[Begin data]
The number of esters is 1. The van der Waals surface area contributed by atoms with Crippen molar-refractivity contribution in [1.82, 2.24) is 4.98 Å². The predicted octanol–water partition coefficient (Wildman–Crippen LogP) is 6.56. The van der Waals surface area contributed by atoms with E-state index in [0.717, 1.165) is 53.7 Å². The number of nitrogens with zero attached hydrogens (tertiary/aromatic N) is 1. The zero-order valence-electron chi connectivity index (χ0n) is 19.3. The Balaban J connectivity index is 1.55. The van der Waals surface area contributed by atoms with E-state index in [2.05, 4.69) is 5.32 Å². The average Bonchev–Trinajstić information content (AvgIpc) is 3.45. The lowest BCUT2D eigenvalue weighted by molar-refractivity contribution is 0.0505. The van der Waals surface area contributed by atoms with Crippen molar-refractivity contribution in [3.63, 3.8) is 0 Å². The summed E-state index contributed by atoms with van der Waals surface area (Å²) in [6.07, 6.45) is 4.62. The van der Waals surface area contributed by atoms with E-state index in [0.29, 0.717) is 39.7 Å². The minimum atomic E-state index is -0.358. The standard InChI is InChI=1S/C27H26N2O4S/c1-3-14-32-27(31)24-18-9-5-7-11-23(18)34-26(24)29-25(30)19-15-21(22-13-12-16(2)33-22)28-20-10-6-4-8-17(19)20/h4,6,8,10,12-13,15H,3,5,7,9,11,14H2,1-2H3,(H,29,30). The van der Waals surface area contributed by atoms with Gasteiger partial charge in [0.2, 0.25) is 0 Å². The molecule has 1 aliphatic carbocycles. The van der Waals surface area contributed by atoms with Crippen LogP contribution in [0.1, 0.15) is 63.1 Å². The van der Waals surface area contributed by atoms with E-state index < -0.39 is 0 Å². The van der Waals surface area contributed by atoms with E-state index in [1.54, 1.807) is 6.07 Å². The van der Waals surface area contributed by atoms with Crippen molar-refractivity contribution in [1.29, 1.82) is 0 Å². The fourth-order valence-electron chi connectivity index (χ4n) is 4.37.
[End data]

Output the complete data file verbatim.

The number of esters is 1. The van der Waals surface area contributed by atoms with Crippen molar-refractivity contribution in [1.82, 2.24) is 4.98 Å². The predicted octanol–water partition coefficient (Wildman–Crippen LogP) is 6.56. The van der Waals surface area contributed by atoms with E-state index in [0.717, 1.165) is 53.7 Å². The number of nitrogens with zero attached hydrogens (tertiary/aromatic N) is 1. The zero-order valence-electron chi connectivity index (χ0n) is 19.3. The Balaban J connectivity index is 1.55. The van der Waals surface area contributed by atoms with E-state index in [2.05, 4.69) is 5.32 Å². The average Bonchev–Trinajstić information content (AvgIpc) is 3.45. The lowest BCUT2D eigenvalue weighted by molar-refractivity contribution is 0.0505. The van der Waals surface area contributed by atoms with Crippen molar-refractivity contribution in [3.63, 3.8) is 0 Å². The summed E-state index contributed by atoms with van der Waals surface area (Å²) in [6.07, 6.45) is 4.62. The van der Waals surface area contributed by atoms with E-state index in [0.29, 0.717) is 39.7 Å². The minimum atomic E-state index is -0.358. The standard InChI is InChI=1S/C27H26N2O4S/c1-3-14-32-27(31)24-18-9-5-7-11-23(18)34-26(24)29-25(30)19-15-21(22-13-12-16(2)33-22)28-20-10-6-4-8-17(19)20/h4,6,8,10,12-13,15H,3,5,7,9,11,14H2,1-2H3,(H,29,30). The van der Waals surface area contributed by atoms with Gasteiger partial charge in [0.2, 0.25) is 0 Å². The molecule has 1 aliphatic carbocycles. The van der Waals surface area contributed by atoms with Crippen LogP contribution in [0.1, 0.15) is 63.1 Å². The van der Waals surface area contributed by atoms with E-state index < -0.39 is 0 Å². The van der Waals surface area contributed by atoms with E-state index in [1.54, 1.807) is 6.07 Å². The van der Waals surface area contributed by atoms with Crippen molar-refractivity contribution in [1.29, 1.82) is 0 Å². The fourth-order valence-electron chi connectivity index (χ4n) is 4.37.